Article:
Contact Single Path. At Single Path, we are experts on beefing up your online security to protect your organization from malicious schemes including employee training of best practices, proactive desktop, server and network infrastructure patch management, and the installation of backup protection. We are also experts at helping you rebound from an attack or natural disaster. With Single Path Security offerings you have access to a wide range of collaborative and customized protective services. Let us help you avoid being victimized. After all, falling prey to a phishing email scheme is a mistake, but doing nothing to prevent it from happening may be an even bigger one.

Ask us how to get started!

How to Create Your School Cyber-Threat Strategy

Cyber-threats are on the rise in our school districts, which often lack the resources to protect themselves, the training to use the resources they have effectively, and even the knowledge to identify which resources are needed.

We wrote about the cyber-threats facing schools in our last blog post. But these problems are epidemic to school districts across the country. As reported by technology and digital learning news source Edscoop.com, “A recent trend in cybercrime indicates that online attackers are increasingly targeting a demographic they know people will rush to protect: K-12 students.” The article details more than three dozen large-scale breaches of student data from cybercriminals from January through October, 2017.

The risk of a cyberattack will only continue to grow, so establishing a holistic cyber-security strategy is critical. Any strategy should include the following elements. Many of these are highlighted in a recent document published by the Council of the Great City Schools, an organization comprised of 70 of the nation’s largest urban public school systems.

1. Physical Security and End-Point Security

On-premises security isn’t only needed to protect students, but the network and computer devices housed inside the school. Using a school-owned computing device is often the easiest way to get access to confidential information. Data centers and control rooms need be locked and monitored. Classroom or office equipment may also be vulnerable to theft, so modern, video surveillance can be a powerful tool, as is locking away machines when not in use, and carefully tracking equipment and reporting lost devices promptly.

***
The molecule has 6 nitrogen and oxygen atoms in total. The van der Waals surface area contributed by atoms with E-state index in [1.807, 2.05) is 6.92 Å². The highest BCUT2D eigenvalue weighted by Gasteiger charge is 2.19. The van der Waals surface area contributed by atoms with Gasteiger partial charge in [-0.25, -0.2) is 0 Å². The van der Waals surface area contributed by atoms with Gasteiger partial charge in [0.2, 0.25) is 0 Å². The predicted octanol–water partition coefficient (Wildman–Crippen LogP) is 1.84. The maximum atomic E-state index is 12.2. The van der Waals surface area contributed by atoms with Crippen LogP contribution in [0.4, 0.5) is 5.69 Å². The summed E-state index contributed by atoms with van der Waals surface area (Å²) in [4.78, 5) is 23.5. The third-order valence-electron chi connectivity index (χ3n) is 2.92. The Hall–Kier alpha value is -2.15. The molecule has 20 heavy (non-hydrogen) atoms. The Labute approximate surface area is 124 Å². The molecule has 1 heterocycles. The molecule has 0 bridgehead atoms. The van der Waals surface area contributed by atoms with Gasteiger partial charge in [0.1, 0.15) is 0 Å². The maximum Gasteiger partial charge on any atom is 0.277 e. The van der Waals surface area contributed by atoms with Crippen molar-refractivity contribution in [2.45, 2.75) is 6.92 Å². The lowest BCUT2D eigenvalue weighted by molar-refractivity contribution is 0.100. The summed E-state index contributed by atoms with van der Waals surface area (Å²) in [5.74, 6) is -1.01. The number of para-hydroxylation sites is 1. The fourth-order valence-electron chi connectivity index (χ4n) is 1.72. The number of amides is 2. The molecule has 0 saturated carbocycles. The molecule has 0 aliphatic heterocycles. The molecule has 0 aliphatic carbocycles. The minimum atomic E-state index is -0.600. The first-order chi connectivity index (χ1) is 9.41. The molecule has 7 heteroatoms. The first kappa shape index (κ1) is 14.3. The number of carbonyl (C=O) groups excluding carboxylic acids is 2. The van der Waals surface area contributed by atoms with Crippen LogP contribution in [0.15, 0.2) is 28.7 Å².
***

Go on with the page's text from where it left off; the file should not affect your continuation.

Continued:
2. Employee Training and Network Security

Your network is only as secure as the staff who uses it; an unsecured password can be all a cybercriminal needs to get into your network and see, abuse or share sensitive information. Employee training for proper security protocols is critical for network security, especially for staff who use personal devices in 1:1 environments.

Monitoring who has access to information is also a critical component of network security. As reported by the online security and risk management magazine CSO, “Given the high volume of users entering and exiting a school’s network, establishing the means to identify who can and can’t gain access and which resources they have access to is crucial. For effective cybersecurity, schools should use solutions that can easily identify users and then dynamically assign access to network segments accordingly.